If you are in Central London this Thursday, 28 January, and aren't too far from Holborn, various members of the IPKat blogging team will be having a refreshing drink at the Melton Mowbray pub, in High Holborn, near Chancery Lane tube station between around 5.15pm and 6.15pm. If you'd like to pop in and say hello to us, please feel free to do so. If you have to fill in a time sheet to explain your absence, just put this down to "serendipitous networking".
The IPKat has learned from his friend Pamela S. Chestek (Red Hat's Senior IP Attorney) that Red Hat just launched a website about open source and open collaboration at opensource.com ("where open source multiplies"). It has a "Law" channel, where (Pamela says) we can all discuss legal issues, which are generally IP issues, as they relate to open source and collaboration. Warns the IPKat, be careful not to confuse this site with opensource.gov,
Apple has been in the news a lot this week, with talk of the Tablet (says Merpel, "If an Apple a day keeps the doctor away, who needs to keep taking the Tablets ...?"), but the IPKat's favourite apples are Golden Delicious, withered to perfection and just about to ferment. Be that as it may, the produictive "pear" of Professor Paul J. Heald and Susannah Chapman have been at it again. This time he has produced an Apple Diversity Report Card for the Twentieth Century: Patents and Other Sources of Innovation in the Market for Apples. As he explains:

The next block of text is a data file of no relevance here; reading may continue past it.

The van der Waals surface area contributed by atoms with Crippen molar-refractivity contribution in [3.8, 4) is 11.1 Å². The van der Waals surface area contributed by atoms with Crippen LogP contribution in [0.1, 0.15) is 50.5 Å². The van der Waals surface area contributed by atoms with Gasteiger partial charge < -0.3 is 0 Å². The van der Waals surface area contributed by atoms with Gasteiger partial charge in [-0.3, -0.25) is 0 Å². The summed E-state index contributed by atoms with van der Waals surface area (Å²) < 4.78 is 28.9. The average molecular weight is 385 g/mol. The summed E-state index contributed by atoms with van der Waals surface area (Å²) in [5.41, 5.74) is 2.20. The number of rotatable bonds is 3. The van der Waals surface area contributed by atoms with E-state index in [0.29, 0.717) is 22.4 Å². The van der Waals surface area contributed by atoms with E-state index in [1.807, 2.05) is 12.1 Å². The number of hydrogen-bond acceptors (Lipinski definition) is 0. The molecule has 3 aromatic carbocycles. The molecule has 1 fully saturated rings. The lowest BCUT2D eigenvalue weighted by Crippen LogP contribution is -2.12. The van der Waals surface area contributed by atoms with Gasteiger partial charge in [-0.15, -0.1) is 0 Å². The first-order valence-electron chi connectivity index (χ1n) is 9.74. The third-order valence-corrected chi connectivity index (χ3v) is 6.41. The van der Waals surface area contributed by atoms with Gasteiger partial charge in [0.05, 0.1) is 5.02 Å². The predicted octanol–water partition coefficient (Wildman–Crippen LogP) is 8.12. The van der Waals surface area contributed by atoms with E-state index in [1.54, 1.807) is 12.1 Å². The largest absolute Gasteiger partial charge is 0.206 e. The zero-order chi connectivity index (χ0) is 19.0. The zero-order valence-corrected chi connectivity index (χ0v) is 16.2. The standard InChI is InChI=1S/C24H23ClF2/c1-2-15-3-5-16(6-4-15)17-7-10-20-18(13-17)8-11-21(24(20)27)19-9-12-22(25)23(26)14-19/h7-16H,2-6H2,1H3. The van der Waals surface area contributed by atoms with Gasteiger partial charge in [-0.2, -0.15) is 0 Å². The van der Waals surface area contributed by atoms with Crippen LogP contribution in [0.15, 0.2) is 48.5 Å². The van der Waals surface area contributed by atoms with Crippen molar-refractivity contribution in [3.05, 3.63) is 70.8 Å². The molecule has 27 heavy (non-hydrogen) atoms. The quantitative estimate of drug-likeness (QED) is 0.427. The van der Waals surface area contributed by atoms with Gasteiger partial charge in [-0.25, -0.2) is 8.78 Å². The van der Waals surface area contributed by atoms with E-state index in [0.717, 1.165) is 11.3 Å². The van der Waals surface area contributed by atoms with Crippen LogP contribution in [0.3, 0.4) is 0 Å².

"Contrary to popular belief, the twentieth century was a good one for commercial apple varietal diversity. As measured by availability in commercial nursery catalogs, significant gains were made in both absolute number of apple varieties and the available number of pre-1900 historic varieties. In 1905, an estimated 420 different apple varieties were commercially available, approximately 390 of which dated from the 19th century or earlier. By 2000, 1469 different apple varieties were offered in commercial catalogs, at least 435 of which were pre-1900 century varieties. And, if one counts apple varieties maintained in the USDA orchards as commercially available (one can obtain scions by making a simple on-line request), hundreds more apples, including many historic varieties, can be added to the count. Most importantly, the data collected reveals the sources of diversity gains in the twentieth century, including an analysis of the percentage of varieties resulting from patented innovation, non-patented local innovation, preservation of old varieties, and importation. Although patented apples constitute a relatively small percentage of available varieties, they exhibit stunningly high commercialization rates and surprisingly low obsolescence rates. A unique list of all patented apples, their varietal names, and present availability is included in an appendix."The IPKat really appreciates this research, since it is based on real and verifiable data that shows how the patent system, properly used, can confer not merely market advantage but environmental benefit too. This paper may be accessed via SSRN here.